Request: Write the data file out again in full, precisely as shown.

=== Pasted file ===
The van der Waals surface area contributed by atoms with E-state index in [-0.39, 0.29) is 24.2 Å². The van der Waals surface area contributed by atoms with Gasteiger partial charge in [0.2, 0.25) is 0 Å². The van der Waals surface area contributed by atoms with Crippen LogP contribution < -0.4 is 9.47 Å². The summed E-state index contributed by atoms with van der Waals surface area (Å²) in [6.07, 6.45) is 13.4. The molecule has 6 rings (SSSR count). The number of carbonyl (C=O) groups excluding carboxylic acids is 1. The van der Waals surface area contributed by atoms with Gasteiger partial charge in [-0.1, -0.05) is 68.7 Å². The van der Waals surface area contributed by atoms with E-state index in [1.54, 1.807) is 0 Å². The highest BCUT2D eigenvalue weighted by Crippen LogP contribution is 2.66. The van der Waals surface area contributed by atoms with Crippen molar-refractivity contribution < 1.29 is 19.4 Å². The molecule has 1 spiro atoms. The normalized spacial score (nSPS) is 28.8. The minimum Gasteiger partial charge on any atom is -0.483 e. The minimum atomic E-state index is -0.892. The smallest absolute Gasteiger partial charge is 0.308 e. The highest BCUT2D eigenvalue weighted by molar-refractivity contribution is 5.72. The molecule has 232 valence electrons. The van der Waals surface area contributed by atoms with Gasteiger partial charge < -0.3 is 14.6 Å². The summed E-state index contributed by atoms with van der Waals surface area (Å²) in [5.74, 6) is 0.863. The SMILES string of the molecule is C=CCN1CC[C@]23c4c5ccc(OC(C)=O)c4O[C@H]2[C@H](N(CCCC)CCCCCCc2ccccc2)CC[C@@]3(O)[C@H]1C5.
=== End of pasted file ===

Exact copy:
The van der Waals surface area contributed by atoms with E-state index in [-0.39, 0.29) is 24.2 Å². The van der Waals surface area contributed by atoms with Gasteiger partial charge in [0.2, 0.25) is 0 Å². The van der Waals surface area contributed by atoms with Crippen LogP contribution < -0.4 is 9.47 Å². The summed E-state index contributed by atoms with van der Waals surface area (Å²) in [6.07, 6.45) is 13.4. The molecule has 6 rings (SSSR count). The number of carbonyl (C=O) groups excluding carboxylic acids is 1. The van der Waals surface area contributed by atoms with Gasteiger partial charge in [-0.1, -0.05) is 68.7 Å². The van der Waals surface area contributed by atoms with E-state index in [1.54, 1.807) is 0 Å². The highest BCUT2D eigenvalue weighted by Crippen LogP contribution is 2.66. The van der Waals surface area contributed by atoms with Crippen molar-refractivity contribution < 1.29 is 19.4 Å². The molecule has 1 spiro atoms. The normalized spacial score (nSPS) is 28.8. The minimum Gasteiger partial charge on any atom is -0.483 e. The minimum atomic E-state index is -0.892. The smallest absolute Gasteiger partial charge is 0.308 e. The highest BCUT2D eigenvalue weighted by molar-refractivity contribution is 5.72. The molecule has 232 valence electrons. The van der Waals surface area contributed by atoms with Gasteiger partial charge < -0.3 is 14.6 Å². The summed E-state index contributed by atoms with van der Waals surface area (Å²) in [5.74, 6) is 0.863. The SMILES string of the molecule is C=CCN1CC[C@]23c4c5ccc(OC(C)=O)c4O[C@H]2[C@H](N(CCCC)CCCCCCc2ccccc2)CC[C@@]3(O)[C@H]1C5.